This assessment focuses on the museum’s awareness and understanding of, and relationship with, its various communities and audiences; and their perception of, and experience with, the museum. It looks at what roles the museum plays in its community and vice versa. And it helps the museum look at its culture and actions when it comes to diversity, equity, accessibility, and inclusion—all of which impact its long-term financial sustainability.

A Community Engagement assessment helps museums gather better input from their constituents, develop a more nuanced view about the community’s and audiences’ demographics and needs, respond to the changing nature of its audiences, and incorporate these findings into planning and operational decisions.

Board Leadership Assessment

This advanced assessment is for private non-profit museums with policy-making boards and paid staff which are looking for guidance on how to strengthen their institution and ensure its long-term success through more effective leadership-oriented governance.

The assessment looks at the board from three perspectives—people, work, culture—and helps them identify opportunities to move the museum beyond surviving to thriving. It also helps strengthen the board’s understanding of museum ethics and standards. (Note: Advisory boards are not eligible to participate in this Assessment.)

What you get

MAP includes the following services, valued at approximately $4,000-$6,000.

  • The time, expertise, and travel expenses for one peer museum professional to visit your museum for 1-3 days and offer guidance and consultation
  • A written report of the Peer Reviewer’s findings and recommendations, with prioritized next steps and resources MAP
  • Self-Study Materials: a detailed workbook with questions and activities
  • 3 live webinars to help you through each step of the MAP experience
  • AAM’s recorded Museum Essentials Webinar Series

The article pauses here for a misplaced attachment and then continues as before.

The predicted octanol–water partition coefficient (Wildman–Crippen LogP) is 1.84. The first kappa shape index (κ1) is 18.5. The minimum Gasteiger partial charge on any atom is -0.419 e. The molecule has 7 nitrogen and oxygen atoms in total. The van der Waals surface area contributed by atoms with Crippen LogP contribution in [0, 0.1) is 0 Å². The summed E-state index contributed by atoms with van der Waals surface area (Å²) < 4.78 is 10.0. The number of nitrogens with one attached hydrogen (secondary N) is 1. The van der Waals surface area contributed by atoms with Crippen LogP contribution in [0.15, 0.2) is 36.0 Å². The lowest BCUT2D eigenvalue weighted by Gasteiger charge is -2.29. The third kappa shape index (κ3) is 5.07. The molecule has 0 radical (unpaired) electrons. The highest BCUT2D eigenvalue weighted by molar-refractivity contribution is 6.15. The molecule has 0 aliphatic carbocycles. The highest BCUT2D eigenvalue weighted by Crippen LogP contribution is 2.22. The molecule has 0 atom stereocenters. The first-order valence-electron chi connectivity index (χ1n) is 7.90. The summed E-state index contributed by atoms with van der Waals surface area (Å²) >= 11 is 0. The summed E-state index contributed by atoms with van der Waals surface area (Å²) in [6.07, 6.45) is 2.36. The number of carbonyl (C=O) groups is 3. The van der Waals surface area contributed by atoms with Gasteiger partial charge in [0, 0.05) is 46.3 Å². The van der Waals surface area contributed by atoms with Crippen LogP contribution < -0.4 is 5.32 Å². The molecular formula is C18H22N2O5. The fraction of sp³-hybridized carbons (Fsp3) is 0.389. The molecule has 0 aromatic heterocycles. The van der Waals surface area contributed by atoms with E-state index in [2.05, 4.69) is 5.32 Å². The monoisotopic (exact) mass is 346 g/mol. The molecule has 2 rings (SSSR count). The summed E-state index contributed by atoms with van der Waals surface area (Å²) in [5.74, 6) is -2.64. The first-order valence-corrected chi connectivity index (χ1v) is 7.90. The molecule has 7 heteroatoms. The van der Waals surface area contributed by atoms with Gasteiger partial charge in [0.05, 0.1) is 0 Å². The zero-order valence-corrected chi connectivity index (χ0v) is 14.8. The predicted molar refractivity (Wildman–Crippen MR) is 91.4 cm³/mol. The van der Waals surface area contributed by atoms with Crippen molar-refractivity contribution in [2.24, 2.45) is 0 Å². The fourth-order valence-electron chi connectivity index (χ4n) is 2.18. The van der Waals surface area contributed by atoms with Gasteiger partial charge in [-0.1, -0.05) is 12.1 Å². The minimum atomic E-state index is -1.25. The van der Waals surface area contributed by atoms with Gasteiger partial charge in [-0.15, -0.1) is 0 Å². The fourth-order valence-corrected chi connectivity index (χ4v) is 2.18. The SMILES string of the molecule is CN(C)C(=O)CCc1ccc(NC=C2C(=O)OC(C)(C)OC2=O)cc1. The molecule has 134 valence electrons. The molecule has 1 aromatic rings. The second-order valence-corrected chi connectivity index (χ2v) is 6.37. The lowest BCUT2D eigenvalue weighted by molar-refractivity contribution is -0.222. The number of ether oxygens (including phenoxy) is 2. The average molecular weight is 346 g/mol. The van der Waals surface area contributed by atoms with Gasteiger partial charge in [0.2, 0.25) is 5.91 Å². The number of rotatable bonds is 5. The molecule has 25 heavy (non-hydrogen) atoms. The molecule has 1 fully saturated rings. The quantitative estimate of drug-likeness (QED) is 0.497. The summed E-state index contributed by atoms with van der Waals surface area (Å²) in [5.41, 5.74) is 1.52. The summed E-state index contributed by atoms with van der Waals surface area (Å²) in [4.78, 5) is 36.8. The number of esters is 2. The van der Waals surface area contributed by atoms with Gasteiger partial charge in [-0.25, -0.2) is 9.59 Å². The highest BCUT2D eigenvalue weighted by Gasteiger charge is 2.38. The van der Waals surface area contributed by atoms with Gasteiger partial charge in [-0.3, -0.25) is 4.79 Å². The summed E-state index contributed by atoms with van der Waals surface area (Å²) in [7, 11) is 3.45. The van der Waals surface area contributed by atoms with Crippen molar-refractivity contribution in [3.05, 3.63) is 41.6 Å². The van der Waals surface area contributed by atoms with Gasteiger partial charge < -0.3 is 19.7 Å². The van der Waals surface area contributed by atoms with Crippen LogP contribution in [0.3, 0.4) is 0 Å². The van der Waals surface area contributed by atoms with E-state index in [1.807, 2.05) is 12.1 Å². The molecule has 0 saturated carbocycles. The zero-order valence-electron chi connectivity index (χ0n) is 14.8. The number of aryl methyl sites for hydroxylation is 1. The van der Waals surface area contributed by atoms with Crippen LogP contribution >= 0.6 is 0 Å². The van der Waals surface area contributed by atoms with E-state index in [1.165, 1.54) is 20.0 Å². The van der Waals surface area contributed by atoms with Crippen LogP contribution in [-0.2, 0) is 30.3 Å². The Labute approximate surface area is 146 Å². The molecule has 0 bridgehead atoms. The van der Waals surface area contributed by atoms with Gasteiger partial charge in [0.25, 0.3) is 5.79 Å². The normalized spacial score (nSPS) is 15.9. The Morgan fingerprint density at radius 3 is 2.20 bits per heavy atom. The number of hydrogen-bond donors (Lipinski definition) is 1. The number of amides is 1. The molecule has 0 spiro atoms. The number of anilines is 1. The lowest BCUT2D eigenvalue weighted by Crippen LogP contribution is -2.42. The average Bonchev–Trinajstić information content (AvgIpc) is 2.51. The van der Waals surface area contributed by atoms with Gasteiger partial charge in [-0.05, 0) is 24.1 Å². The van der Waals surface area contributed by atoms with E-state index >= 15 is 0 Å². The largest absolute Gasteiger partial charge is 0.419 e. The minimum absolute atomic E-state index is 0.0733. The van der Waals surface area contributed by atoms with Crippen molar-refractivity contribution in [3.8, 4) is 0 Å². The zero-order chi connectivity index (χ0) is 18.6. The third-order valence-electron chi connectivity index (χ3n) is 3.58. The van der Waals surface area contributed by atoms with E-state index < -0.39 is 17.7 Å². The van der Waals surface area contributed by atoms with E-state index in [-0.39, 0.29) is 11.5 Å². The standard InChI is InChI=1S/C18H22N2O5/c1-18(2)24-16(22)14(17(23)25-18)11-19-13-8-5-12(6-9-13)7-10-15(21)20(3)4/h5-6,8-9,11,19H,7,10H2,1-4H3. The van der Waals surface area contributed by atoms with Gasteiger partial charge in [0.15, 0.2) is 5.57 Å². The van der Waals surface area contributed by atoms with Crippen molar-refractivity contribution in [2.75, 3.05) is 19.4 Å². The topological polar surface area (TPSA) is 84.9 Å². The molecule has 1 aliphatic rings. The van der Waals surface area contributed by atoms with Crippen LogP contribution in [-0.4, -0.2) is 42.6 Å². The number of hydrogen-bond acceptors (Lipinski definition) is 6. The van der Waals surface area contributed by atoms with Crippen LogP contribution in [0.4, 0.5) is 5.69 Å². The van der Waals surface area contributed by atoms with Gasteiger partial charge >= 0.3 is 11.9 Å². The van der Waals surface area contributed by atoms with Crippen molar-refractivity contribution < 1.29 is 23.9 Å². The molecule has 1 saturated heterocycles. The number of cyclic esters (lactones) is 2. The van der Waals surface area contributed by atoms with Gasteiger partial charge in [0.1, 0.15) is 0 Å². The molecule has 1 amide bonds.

• An essential set of books from the Alliance Bookstore targeted to your assessment type
  • Access to extensive resources, sample documents and customized reference services through our Information Center
  • MAP staff guidance and feedback
  • A certificate of completion

Your museum’s MAP participation is IMLS funded, but is not a grant. AAM does not disperse any money to your museum. AAM receives grant funding from IMLS to deliver this comprehensive program and service to your museum.

You can learn more about this opportunity by visiting the funder's website.


  • To participate, a museum must:
    • be organized on a permanent basis for essentially educational or aesthetic purposes;
    • care for, and own or use, tangible objects, whether animate or inanimate, and make them available to the general public through exhibition and/or research on a regular basis at facilities it owns or operates
    • be a unit of state local, or tribal government; or a private nonprofit organization with tax-exempt status under the Internal Revenue Code.
    • have at least one professional staff member or the full-time equivalent, whether paid or unpaid, whose responsibilities relate solely to the museum’s operations
    • be open and providing museum services to the general public on a regular basis (a museum that exhibits objects to the general public for at least 90 days a year fulfills this requirement). If a museum is not scheduled to be open to the public 90 days a year, it is still eligible to participate in MAP if it can demonstrate that it was open at least 90 days in the preceding year through a combination of scheduled days open and days open by appointment; travelling exhibits, digital exhibits and access to online collections may also be considered.
    • be located in one of the fifty states of the S., the District of Columbia, the Commonwealth of Puerto Rico, Guam, American Samoa, the Virgin Islands, the Commonwealth of the Northern Mariana Islands, the Republic of the Marshall Islands, the Federated States of Micronesia, or the Republic of Palau; and
    • not be operated by the U.S. federal government. (If your museum is a federal institution, contact the MAP staff to discuss how it can still participate in MAP on a fee-for-service basis.)
  • Museums with Parent Organizations
    • Museums that operate within a non-federal parent organization are eligible to apply and participate in MAP. A museum operated within a multi-purpose public or private nonprofit organization such as a municipality, university, historical society, foundation, or cultural center may apply if it:
      • is able to independently fulfill all the requirements for eligibility listed above
      • is an identifiably discrete unit within the parent organization
      • has the authority to function and operate autonomously within the parent organization
    • When any of the eligibility criteria cannot be met, a museum may apply through its eligible parent organization, and the parent organization may apply(s) for one or more of its museums.


This page was last reviewed July 04, 2020 and last updated July 04, 2020